David Bourget (Western Ontario)
David Chalmers (ANU, NYU)
Rafael De Clercq
Jack Alan Reynolds
Learn more about PhilPapers
Inquiry 46 (4):501 – 521 (2003)
Philosophers have often noted that science displays an uncommon degree of consensus on beliefs among its practitioners. Yet consensus in the sciences is not a goal in itself. I consider cases of consensus on beliefs as concrete events. Consensus on beliefs is neither a sufficient nor a necessary condition for presuming that these beliefs constitute knowledge. A concrete consensus on a set of beliefs by a group of people at a given historical period may be explained by different factors according to various hypotheses. A particularly interesting hypothesis from an epistemic perspective is the knowledge hypothesis: shared knowledge explains a consensus on beliefs. If all the alternative hypotheses to the knowledge hypotheses are false or are not as good in explaining a concrete consensus on beliefs, the knowledge hypothesis is the best explanation of the consensus. If the knowledge hypothesis is best, a consensus becomes a plausible, though fallible, indicator of knowledge. I argue that if a consensus on beliefs is uncoerced, uniquely heterogeneous and large, the gap between the likelihood of the consensus given the knowledge hypothesis and its likelihoods given competing hypotheses tends to increase significantly. Consensus is a better indicator of knowledge than "success" or "human flourishing".
|Keywords||No keywords specified (fix it)|
No categories specified
(categorize this paper)
Setup an account with your affiliations in order to access resources via your University's proxy server
Configure custom proxy (use this if your affiliation does not provide a proxy)
|Through your library|
References found in this work BETA
No references found.
Citations of this work BETA
Boaz Miller (2013). When is Consensus Knowledge Based? Distinguishing Shared Knowledge From Mere Agreement. Synthese 190 (7):1293-1316.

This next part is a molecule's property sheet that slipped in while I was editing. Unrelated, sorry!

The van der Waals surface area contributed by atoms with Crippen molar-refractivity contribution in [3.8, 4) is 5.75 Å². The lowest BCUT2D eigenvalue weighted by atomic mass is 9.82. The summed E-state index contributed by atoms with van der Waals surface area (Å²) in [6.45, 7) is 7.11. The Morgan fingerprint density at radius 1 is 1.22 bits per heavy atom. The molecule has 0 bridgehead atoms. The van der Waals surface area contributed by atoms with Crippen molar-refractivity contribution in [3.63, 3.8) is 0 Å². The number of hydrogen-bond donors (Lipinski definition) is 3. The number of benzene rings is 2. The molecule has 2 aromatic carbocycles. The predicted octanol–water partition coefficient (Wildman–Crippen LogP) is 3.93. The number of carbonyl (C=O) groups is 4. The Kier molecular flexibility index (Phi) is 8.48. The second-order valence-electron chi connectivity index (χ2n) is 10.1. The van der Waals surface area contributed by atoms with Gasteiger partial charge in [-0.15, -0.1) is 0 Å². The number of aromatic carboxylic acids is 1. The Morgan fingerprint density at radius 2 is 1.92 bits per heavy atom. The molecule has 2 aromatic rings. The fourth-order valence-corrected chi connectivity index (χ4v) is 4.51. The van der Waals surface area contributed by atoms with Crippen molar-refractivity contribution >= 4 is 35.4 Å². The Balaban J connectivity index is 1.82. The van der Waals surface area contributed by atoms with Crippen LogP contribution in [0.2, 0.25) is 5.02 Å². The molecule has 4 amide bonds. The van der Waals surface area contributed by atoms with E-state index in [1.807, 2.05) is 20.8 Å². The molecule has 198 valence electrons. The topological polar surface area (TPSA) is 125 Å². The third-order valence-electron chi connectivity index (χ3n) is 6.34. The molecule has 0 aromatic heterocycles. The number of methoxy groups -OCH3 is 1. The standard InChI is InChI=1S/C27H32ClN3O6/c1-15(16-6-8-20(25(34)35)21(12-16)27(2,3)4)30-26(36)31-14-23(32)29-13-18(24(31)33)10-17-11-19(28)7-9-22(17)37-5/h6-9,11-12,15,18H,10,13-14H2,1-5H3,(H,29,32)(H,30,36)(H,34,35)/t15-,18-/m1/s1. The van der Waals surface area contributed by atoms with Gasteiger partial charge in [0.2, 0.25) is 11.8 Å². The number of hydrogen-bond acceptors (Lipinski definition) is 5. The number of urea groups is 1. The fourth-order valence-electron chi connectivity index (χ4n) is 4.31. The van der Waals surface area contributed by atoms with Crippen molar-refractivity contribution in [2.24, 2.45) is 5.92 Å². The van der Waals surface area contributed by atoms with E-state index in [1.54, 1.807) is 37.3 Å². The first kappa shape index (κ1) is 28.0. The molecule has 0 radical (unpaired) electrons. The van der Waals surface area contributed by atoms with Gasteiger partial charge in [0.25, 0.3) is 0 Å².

Similar books and articles
Theresa Waynand Tobin (2005). The Non-Modularity of Moral Knowledge. Social Philosophy Today 21:33-50.
K. J. Zollman (2012). Social Network Structure and the Achievement of Consensus. Politics, Philosophy and Economics 11 (1):26-44.
Steve Fuller (1986). The Elusiveness of Consensus in Science. PSA: Proceedings of the Biennial Meeting of the Philosophy of Science Association 1986:106 - 119.
Jonathan D. Moreno (1988). Ethics by Committee: The Moral Authority of Consensus. Journal of Medicine and Philosophy 13 (4):411-432.
Bruce Jennings (1991). Possibilities of Consensus: Toward Democratic Moral Discourse. Journal of Medicine and Philosophy 16 (4):447-463.
Peter Caws (1991). Committees and Consensus: How Many Heads Are Better Than One? Journal of Medicine and Philosophy 16 (4):375-391.
Kyung-Man Kim (1996). Hierarchy of Scientific Consensus and the Flow of Dissensus Over Time. Philosophy of the Social Sciences 26 (1):3-25.
Nebojša Zelić (2009). Overlapping Consensus. Croatian Journal of Philosophy 9 (1):101-115.
Added to index2009-01-28
Total downloads31 ( #63,788 of 1,413,474 )
Recent downloads (6 months)1 ( #155,015 of 1,413,474 )
How can I increase my downloads?